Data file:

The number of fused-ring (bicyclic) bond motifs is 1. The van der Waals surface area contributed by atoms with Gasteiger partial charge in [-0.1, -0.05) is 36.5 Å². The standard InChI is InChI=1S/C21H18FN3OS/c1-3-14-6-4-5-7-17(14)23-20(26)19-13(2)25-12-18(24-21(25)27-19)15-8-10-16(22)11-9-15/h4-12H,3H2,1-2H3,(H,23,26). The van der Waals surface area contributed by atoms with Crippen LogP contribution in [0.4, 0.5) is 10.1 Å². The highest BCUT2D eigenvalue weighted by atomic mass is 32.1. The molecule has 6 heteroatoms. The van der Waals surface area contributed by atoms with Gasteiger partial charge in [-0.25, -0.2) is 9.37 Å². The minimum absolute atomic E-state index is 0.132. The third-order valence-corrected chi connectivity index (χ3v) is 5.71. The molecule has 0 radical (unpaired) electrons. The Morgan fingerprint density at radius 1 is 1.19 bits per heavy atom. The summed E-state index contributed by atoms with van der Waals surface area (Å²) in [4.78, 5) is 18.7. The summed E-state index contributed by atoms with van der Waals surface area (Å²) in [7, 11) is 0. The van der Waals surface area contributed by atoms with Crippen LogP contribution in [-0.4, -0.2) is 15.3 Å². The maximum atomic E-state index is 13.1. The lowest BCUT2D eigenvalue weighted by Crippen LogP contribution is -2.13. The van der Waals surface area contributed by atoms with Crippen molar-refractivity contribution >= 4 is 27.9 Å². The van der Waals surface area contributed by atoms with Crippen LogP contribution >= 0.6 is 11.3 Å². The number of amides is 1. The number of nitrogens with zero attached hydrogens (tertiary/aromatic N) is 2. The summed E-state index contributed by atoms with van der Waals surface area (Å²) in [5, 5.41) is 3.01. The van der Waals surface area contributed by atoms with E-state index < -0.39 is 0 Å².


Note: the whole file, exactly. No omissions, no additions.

The number of fused-ring (bicyclic) bond motifs is 1. The van der Waals surface area contributed by atoms with Gasteiger partial charge in [-0.1, -0.05) is 36.5 Å². The standard InChI is InChI=1S/C21H18FN3OS/c1-3-14-6-4-5-7-17(14)23-20(26)19-13(2)25-12-18(24-21(25)27-19)15-8-10-16(22)11-9-15/h4-12H,3H2,1-2H3,(H,23,26). The van der Waals surface area contributed by atoms with Crippen LogP contribution in [0.4, 0.5) is 10.1 Å². The highest BCUT2D eigenvalue weighted by atomic mass is 32.1. The molecule has 6 heteroatoms. The van der Waals surface area contributed by atoms with Gasteiger partial charge in [-0.25, -0.2) is 9.37 Å². The minimum absolute atomic E-state index is 0.132. The third-order valence-corrected chi connectivity index (χ3v) is 5.71. The molecule has 0 radical (unpaired) electrons. The Morgan fingerprint density at radius 1 is 1.19 bits per heavy atom. The summed E-state index contributed by atoms with van der Waals surface area (Å²) in [4.78, 5) is 18.7. The summed E-state index contributed by atoms with van der Waals surface area (Å²) in [7, 11) is 0. The van der Waals surface area contributed by atoms with Crippen LogP contribution in [-0.4, -0.2) is 15.3 Å². The maximum atomic E-state index is 13.1. The lowest BCUT2D eigenvalue weighted by Crippen LogP contribution is -2.13. The van der Waals surface area contributed by atoms with Crippen molar-refractivity contribution >= 4 is 27.9 Å². The van der Waals surface area contributed by atoms with Crippen LogP contribution >= 0.6 is 11.3 Å². The number of amides is 1. The number of nitrogens with zero attached hydrogens (tertiary/aromatic N) is 2. The summed E-state index contributed by atoms with van der Waals surface area (Å²) in [5, 5.41) is 3.01. The van der Waals surface area contributed by atoms with E-state index < -0.39 is 0 Å².